Kevin Burton Smith
Contributors, Regulars and Drive-Bys
Chris Baldemor a Beeper
Peter M. Bellani
Max Allan Collins
O'Neil De Noux
Wayne D. Dundee
Don B. Hilliard
Allen J. Hubin
Gary Warren Niebuhr
J. Kingston Pierce
Brian D. Rubendall
James R. Winter
See also Staff Bios.
The Thrilling Detective Web Site
Edited and published by Kevin Burton Smith since April 1, 1998.
Please send all review copies and promotional materials to:
Kevin Burton Smith,
The Thrilling Detective Web Site,
3053 Rancho Vista Blvd., Suite 116
Palmdale, California, U.S.A., 93551
Or contact the editor via e-mail.
We also accept large quantities of unmarked bills, no questions asked...
This Issue's Cover
Every now and then I find a cover that comes from an unexpected source. This issue's cover is one such example. I had no idea what I was looking for, until Jill Edmonson offered to contribute a little thinkpiece, "Sex... and Crime Fiction."
So I started searching the web and my mountain of picture books, looking for some cheesy, slightly cheesy image for the cover. Of course, the pulp fiction boom gave us zillions of wink-wink covers full of healthy young women wearing little more than a smirk. But I wanted more than cheesecake -- I wanted something to suggest both sex... and crime fiction. And I struck paydirt.
The source for this issue's cover was Luther Gordon's Naughty Virgin (1949, Magazine Village) a prime slice of post-war sleaze. This cover is so deliciously wrong in oh so many ways I just love it: that tiki taki typography, the slightly annoyed, slightly optimistic look on the dude's face (he might be a private eye, right?), the strapless bra (hot stuff for 1949) and the always eyebrow-raising black stockings, the suggestively open box of bonbons... and a slight modification I made just to bring it all home (can you spot it?).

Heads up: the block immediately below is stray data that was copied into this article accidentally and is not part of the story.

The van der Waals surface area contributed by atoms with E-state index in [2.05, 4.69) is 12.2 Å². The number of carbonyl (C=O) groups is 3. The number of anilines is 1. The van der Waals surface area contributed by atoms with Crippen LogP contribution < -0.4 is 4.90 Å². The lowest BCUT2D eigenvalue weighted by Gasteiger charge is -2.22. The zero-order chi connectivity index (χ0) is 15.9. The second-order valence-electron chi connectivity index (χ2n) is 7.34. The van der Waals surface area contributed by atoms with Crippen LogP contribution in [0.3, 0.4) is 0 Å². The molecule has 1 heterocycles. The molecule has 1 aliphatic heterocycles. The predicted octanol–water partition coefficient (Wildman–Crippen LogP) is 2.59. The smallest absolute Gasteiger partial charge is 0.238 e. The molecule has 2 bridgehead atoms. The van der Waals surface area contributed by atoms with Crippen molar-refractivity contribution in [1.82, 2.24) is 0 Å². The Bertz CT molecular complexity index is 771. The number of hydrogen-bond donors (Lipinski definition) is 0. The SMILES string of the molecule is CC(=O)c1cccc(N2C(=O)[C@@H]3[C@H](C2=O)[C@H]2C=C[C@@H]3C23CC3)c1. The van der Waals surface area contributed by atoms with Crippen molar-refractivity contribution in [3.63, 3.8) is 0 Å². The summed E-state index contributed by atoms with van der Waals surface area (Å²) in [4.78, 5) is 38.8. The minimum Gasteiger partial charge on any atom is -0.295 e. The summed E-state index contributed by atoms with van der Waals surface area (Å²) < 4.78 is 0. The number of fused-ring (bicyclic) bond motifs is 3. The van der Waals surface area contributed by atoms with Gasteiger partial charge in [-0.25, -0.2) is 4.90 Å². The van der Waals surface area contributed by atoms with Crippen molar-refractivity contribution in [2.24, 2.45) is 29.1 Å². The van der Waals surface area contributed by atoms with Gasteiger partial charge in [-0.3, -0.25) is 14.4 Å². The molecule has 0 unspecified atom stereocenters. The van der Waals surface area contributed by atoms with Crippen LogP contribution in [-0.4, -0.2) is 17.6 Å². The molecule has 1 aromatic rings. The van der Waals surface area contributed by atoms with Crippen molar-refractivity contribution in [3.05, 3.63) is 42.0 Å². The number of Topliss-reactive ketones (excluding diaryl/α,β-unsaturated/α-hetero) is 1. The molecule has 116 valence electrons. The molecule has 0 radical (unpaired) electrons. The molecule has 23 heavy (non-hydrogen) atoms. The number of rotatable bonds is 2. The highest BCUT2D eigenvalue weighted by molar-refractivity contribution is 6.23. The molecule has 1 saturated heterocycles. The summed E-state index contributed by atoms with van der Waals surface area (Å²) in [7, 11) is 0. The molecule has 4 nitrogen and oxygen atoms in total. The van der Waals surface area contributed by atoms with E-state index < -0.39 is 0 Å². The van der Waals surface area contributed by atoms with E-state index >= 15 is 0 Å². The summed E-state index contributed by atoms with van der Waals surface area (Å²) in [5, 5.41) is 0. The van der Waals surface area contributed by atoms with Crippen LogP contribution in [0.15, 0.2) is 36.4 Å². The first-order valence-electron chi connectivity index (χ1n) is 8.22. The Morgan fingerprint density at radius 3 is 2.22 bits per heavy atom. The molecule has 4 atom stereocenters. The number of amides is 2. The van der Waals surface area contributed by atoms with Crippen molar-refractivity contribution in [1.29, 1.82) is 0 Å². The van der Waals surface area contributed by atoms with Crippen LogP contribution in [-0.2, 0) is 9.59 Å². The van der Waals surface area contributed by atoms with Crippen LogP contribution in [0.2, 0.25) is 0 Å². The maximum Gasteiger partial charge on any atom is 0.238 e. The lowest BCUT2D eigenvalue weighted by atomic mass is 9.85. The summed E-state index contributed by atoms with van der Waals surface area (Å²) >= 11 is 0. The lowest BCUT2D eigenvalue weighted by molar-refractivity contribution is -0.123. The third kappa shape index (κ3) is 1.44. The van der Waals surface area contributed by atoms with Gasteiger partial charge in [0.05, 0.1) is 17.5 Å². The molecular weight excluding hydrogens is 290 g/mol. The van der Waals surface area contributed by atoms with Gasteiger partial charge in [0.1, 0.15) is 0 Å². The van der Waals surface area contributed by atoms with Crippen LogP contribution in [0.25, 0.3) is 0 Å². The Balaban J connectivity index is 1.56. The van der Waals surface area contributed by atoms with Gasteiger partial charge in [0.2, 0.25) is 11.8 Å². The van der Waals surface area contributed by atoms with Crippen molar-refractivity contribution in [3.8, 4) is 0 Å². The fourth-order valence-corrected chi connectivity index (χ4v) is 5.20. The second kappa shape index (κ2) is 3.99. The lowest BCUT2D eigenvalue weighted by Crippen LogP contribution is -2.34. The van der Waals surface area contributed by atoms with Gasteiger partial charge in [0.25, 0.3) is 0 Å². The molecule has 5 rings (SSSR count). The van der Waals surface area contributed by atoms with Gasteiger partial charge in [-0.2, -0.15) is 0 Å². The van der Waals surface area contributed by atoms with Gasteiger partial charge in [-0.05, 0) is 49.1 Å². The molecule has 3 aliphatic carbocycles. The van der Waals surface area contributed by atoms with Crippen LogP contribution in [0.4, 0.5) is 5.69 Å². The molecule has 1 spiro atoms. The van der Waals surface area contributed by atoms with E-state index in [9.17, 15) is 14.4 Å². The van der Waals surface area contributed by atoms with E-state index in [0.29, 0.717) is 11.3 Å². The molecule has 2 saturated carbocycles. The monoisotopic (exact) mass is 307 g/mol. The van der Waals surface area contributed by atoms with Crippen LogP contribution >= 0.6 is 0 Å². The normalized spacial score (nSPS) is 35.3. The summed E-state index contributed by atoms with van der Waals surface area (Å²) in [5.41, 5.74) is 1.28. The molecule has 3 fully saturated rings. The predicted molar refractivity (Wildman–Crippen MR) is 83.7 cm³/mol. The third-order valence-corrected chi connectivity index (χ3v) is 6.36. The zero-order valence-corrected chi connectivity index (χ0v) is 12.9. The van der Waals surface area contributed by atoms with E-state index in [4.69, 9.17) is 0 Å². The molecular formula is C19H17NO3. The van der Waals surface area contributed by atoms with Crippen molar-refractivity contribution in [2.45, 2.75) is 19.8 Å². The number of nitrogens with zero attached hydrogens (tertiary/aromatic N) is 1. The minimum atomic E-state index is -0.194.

But of course, any time I "borrow" one of these old covers, I invariably have to alter things. In this case I genuinely regret having to delete the original text, which featured not one but two gloriously over-the-top taglines that seem to have very little to do with each other: "She wanted love... and didn't care where it came from" and "Women are freight." Huh?
But as dumb as they are, the real winner is the blurb slapped on the conveniently placed black banner: "The most thrilling novel I have ever written." By Luther Gordon himself. Now, that's chutzpah! Luther was evidently a man ahead of his time.
Our pal J. Kingston Pierce, he of January Magazine and Rap Sheet fame, reveals himself to be a crime cover geek of the first degree in Killer Covers, this don't-miss blog. He offers a cover-of-the-week feature, discusses both legendary and hot new artists and illustrators and keeps an eye on the good, the bad and the ugly.
And then, if that isn't enough, do check out Illustration Magazine. Talk about eye candy. This allegedly scholarly magazine devoted to the history of American illustration art is just too delicious to leave to the eggheads. It's published quarterly in full color and each issue features some of the highest quality printing, photography and color reproductions of original art you'll see anywhere. Highly recommended for any gazebo out there with a jones for pop culture and commercial art, but readers here will particularly dig the regular features that pop up on the artists and illustrators who worked on comic books, paperbacks and the pulps. Fun? YES! But collectors will love it too.
Finally, be sure to check out our very own "Dare to Judge This Book: Great Pulp and Paperback Cover Artist."
By the way, if you 've enjoyed our covers over the years, But if this is your sort of thing, have patience. We are planning to eventually have a sort of gallery of previous covers, reproducing the full-size covers. I'll save some brimstone for you. In the meantime, you can take a gander at the collage of covers we used for our tenth anniversary issue right here.